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Home > Privacy & Info Safety
New Privacy Standards for New Data
 

Common Data Privacy regulation tends to neglect the fact that personal data are nowadays, in a social media society, usually given away voluntarily and upon contractual agreement (we could refer to such data as new data). When using Google, Amazon, Facebook and others we all agree with these companies´ terms and conditions. So Data Privacy should not only consider mere Data Protection but also contractual principles. And one of the oldest and most fundamental contractual principles is “do ut des” which is Latin and goes back to ancient Roman Law meaning that there is or should be a certain balance between what you give and what you get in return. That would explain why companies like Google or Facebook for whose services the customer does not pay should basically have the right to use his personal data (that would be the balance: data for service). But this is only a first approach. Applied to modern data environment the balance has also to be struck in relation to other relevant parameters when it comes to contractual aspects of data privacy:

  • since data is a contract matter we have to consider what kind of personal data we are dealing with (especially sensitive and non-sensitive data has to be distinguished and treated differently)

  • and since contracts are concluded by mutual consent the extent of such consent also has to be taken into account (has it to be declared explicitly or is accepting terms of use sufficient)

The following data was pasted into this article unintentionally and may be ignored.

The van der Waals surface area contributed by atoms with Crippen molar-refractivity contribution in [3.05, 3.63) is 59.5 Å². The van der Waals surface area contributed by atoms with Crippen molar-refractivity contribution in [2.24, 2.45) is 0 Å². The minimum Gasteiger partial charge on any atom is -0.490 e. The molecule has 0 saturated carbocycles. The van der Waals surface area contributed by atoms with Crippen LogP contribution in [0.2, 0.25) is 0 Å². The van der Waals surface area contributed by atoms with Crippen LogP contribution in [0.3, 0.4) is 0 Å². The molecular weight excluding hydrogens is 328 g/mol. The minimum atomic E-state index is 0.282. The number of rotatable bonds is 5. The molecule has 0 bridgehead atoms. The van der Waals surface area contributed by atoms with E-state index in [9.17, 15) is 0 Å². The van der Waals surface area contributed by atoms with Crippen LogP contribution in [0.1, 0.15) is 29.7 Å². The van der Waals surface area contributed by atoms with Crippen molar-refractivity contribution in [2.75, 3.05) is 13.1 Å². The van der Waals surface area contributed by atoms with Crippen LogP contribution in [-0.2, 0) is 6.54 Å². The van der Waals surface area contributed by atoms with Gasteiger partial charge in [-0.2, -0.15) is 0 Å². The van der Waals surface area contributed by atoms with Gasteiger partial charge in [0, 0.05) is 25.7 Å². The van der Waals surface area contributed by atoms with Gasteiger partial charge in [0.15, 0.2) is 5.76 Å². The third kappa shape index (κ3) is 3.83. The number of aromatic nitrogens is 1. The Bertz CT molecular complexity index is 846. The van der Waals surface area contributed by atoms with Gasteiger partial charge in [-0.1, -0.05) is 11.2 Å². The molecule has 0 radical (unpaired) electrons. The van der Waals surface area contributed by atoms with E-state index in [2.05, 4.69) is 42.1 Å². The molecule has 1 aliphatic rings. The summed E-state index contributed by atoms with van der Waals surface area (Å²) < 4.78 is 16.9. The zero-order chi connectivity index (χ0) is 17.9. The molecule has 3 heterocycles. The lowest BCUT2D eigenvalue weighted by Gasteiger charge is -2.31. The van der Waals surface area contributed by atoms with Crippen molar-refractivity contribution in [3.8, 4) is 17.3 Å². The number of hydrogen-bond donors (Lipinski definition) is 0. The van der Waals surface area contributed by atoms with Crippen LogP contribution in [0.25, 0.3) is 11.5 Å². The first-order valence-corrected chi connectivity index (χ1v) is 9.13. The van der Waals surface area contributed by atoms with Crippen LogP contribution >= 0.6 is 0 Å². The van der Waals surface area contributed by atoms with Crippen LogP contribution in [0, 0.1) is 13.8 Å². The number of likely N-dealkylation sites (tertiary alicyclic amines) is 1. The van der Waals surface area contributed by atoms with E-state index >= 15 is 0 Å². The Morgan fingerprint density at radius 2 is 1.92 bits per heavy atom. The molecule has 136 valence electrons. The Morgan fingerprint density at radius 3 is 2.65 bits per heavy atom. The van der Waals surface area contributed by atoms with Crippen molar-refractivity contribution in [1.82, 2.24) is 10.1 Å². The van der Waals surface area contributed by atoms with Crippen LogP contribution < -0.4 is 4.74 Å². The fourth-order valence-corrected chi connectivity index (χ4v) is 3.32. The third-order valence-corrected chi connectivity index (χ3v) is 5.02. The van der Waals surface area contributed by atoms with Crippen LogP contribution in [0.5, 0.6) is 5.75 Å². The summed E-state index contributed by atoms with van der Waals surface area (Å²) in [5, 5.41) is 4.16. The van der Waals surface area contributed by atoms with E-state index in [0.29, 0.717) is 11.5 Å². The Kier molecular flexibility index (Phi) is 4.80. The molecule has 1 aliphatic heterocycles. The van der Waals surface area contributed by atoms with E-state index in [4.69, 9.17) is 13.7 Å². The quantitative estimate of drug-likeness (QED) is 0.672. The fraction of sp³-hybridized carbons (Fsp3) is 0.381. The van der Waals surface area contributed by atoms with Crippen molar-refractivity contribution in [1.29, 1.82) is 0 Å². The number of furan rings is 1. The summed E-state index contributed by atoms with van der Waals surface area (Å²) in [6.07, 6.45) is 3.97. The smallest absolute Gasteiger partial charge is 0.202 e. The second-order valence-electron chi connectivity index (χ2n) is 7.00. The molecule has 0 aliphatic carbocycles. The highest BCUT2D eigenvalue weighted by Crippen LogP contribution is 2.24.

So what I am suggesting is that these three parameters should be balanced. I tried to do so by putting them into a set of privacy rules considering American standards (like the FIP – Fair Information Practices), European standards (Directives and recent draft of Data Protection Act) and International Standards (like OECD Privacy Principles):

Companies in compliance with international data privacy standards commit to

(1) complying with national data protection or privacy law, national contract law and other legal requirements or regulations referring to data privacy

(2) complying with current security standards to protect stored personal data from illegitimate access

(3) implementing an easily perceptible, accessible and comprehensible privacy policy with information on why and which personal data is collected, how this data is used, who will receive this data, how long this data is stored, whether and which data will be deleted upon request 

(4) not using or divulging any customer data (except for statistical analysis and when the customer’s identity remains anonymous) unless the company is obliged to do so by law or the customer agrees to such use or circulation 

(5) in case of a contract between the company and the costumer committing the costumer to pay for services or goods:

- informing the costumer individually and as soon as reasonably possible in case of data breaches with regard to personal data

- informing the customer upon request about which specific data of this costumer is stored and deleting such data upon request unless applicable laws or regulations require the company to continue storing such data

- not using or divulging content-related personal data

- not using or divulging any other personal data without the costumer´s explicit, separate and individual consent

(6) in the absence of a contract between the company and the costumer committing the costumer to pay for services or goods:

- informing the costumer as soon as reasonably possible in case of data breaches with regard to sensitive data (referring to, e.g., sexual, financial, medical, political or ethnic issues)

- informing the customer upon request what type of sensitive data of this costumer is stored and deleting such data upon request when such data is outdated unless applicable laws or regulations require the company to continue storing such data

- not using or divulging sensitive data without the costumer´s explicit, separate and individual consent

The author, Wolfgang Zankl (zankl@e-center.eu), is a Law Professor at the University of Vienna, Founder/Director of the European Center for E-commerce and Internet Law (www.e-center.eu)



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